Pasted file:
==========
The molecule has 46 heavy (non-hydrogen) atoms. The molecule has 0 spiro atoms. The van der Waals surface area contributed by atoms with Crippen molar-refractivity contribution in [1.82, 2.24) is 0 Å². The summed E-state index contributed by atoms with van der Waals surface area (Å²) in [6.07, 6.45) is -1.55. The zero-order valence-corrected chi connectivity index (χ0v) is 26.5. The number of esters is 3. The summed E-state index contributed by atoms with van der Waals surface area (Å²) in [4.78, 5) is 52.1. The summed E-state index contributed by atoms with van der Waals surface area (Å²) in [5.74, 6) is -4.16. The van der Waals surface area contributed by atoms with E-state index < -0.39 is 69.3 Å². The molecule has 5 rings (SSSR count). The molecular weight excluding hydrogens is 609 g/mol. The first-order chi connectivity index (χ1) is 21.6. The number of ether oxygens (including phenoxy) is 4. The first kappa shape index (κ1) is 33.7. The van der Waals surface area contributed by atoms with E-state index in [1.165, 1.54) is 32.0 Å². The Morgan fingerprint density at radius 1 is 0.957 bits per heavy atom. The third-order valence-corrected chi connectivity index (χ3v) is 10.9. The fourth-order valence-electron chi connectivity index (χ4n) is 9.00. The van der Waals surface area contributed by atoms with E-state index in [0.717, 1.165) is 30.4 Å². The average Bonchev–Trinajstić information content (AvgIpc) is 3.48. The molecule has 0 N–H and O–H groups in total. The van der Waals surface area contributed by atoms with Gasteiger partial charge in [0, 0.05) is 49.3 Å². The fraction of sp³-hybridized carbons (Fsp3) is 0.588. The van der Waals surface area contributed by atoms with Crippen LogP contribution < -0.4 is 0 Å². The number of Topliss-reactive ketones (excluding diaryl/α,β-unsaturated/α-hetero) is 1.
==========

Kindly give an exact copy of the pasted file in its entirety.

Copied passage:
The molecule has 46 heavy (non-hydrogen) atoms. The molecule has 0 spiro atoms. The van der Waals surface area contributed by atoms with Crippen molar-refractivity contribution in [1.82, 2.24) is 0 Å². The summed E-state index contributed by atoms with van der Waals surface area (Å²) in [6.07, 6.45) is -1.55. The zero-order valence-corrected chi connectivity index (χ0v) is 26.5. The number of esters is 3. The summed E-state index contributed by atoms with van der Waals surface area (Å²) in [4.78, 5) is 52.1. The summed E-state index contributed by atoms with van der Waals surface area (Å²) in [5.74, 6) is -4.16. The van der Waals surface area contributed by atoms with E-state index < -0.39 is 69.3 Å². The molecule has 5 rings (SSSR count). The molecular weight excluding hydrogens is 609 g/mol. The first-order chi connectivity index (χ1) is 21.6. The number of ether oxygens (including phenoxy) is 4. The first kappa shape index (κ1) is 33.7. The van der Waals surface area contributed by atoms with E-state index in [1.165, 1.54) is 32.0 Å². The Morgan fingerprint density at radius 1 is 0.957 bits per heavy atom. The third-order valence-corrected chi connectivity index (χ3v) is 10.9. The fourth-order valence-electron chi connectivity index (χ4n) is 9.00. The van der Waals surface area contributed by atoms with E-state index in [0.717, 1.165) is 30.4 Å². The average Bonchev–Trinajstić information content (AvgIpc) is 3.48. The molecule has 0 N–H and O–H groups in total. The van der Waals surface area contributed by atoms with Gasteiger partial charge in [0, 0.05) is 49.3 Å². The fraction of sp³-hybridized carbons (Fsp3) is 0.588. The van der Waals surface area contributed by atoms with Crippen LogP contribution < -0.4 is 0 Å². The number of Topliss-reactive ketones (excluding diaryl/α,β-unsaturated/α-hetero) is 1.